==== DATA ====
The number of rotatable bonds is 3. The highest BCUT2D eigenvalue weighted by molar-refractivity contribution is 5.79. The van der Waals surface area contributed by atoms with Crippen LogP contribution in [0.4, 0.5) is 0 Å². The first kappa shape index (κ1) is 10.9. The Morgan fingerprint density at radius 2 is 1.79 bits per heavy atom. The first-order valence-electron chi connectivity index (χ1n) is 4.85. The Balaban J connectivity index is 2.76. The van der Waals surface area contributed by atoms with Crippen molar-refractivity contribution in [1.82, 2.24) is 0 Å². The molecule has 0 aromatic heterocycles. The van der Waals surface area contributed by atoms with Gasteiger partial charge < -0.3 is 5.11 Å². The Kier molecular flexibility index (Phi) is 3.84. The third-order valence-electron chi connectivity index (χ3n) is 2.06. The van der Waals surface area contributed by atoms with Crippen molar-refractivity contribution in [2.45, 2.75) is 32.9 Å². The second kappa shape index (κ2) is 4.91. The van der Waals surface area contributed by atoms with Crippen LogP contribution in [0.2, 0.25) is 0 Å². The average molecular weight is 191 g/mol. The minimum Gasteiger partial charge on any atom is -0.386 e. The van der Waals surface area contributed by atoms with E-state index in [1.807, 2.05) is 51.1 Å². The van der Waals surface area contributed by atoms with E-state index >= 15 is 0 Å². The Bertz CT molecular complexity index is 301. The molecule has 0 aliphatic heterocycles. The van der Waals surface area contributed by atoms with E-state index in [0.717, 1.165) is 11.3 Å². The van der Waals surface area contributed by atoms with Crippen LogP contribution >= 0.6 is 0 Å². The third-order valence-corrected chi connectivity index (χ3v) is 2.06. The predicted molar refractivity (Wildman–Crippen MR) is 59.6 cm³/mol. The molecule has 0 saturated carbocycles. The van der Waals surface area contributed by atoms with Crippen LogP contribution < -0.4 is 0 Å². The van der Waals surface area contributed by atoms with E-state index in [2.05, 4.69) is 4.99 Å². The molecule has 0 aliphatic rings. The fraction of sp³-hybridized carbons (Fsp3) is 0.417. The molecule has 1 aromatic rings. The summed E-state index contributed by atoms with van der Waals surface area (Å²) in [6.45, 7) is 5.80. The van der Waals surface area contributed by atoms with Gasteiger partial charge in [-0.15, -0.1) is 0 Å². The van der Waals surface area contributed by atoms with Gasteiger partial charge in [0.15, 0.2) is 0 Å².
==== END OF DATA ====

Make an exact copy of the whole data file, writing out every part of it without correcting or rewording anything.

The number of rotatable bonds is 3. The highest BCUT2D eigenvalue weighted by molar-refractivity contribution is 5.79. The van der Waals surface area contributed by atoms with Crippen LogP contribution in [0.4, 0.5) is 0 Å². The first kappa shape index (κ1) is 10.9. The Morgan fingerprint density at radius 2 is 1.79 bits per heavy atom. The first-order valence-electron chi connectivity index (χ1n) is 4.85. The Balaban J connectivity index is 2.76. The van der Waals surface area contributed by atoms with Crippen molar-refractivity contribution in [1.82, 2.24) is 0 Å². The molecule has 0 aromatic heterocycles. The van der Waals surface area contributed by atoms with Gasteiger partial charge < -0.3 is 5.11 Å². The Kier molecular flexibility index (Phi) is 3.84. The third-order valence-electron chi connectivity index (χ3n) is 2.06. The van der Waals surface area contributed by atoms with Crippen molar-refractivity contribution in [2.45, 2.75) is 32.9 Å². The second kappa shape index (κ2) is 4.91. The van der Waals surface area contributed by atoms with Crippen LogP contribution in [0.2, 0.25) is 0 Å². The average molecular weight is 191 g/mol. The minimum Gasteiger partial charge on any atom is -0.386 e. The van der Waals surface area contributed by atoms with E-state index in [1.807, 2.05) is 51.1 Å². The van der Waals surface area contributed by atoms with E-state index >= 15 is 0 Å². The Bertz CT molecular complexity index is 301. The molecule has 0 aliphatic heterocycles. The van der Waals surface area contributed by atoms with E-state index in [0.717, 1.165) is 11.3 Å². The van der Waals surface area contributed by atoms with Crippen LogP contribution >= 0.6 is 0 Å². The third-order valence-corrected chi connectivity index (χ3v) is 2.06. The predicted molar refractivity (Wildman–Crippen MR) is 59.6 cm³/mol. The molecule has 0 saturated carbocycles. The van der Waals surface area contributed by atoms with Crippen LogP contribution < -0.4 is 0 Å². The van der Waals surface area contributed by atoms with E-state index in [2.05, 4.69) is 4.99 Å². The molecule has 0 aliphatic rings. The fraction of sp³-hybridized carbons (Fsp3) is 0.417. The molecule has 1 aromatic rings. The summed E-state index contributed by atoms with van der Waals surface area (Å²) in [6.45, 7) is 5.80. The van der Waals surface area contributed by atoms with Gasteiger partial charge in [-0.15, -0.1) is 0 Å². The van der Waals surface area contributed by atoms with Gasteiger partial charge in [0.15, 0.2) is 0 Å².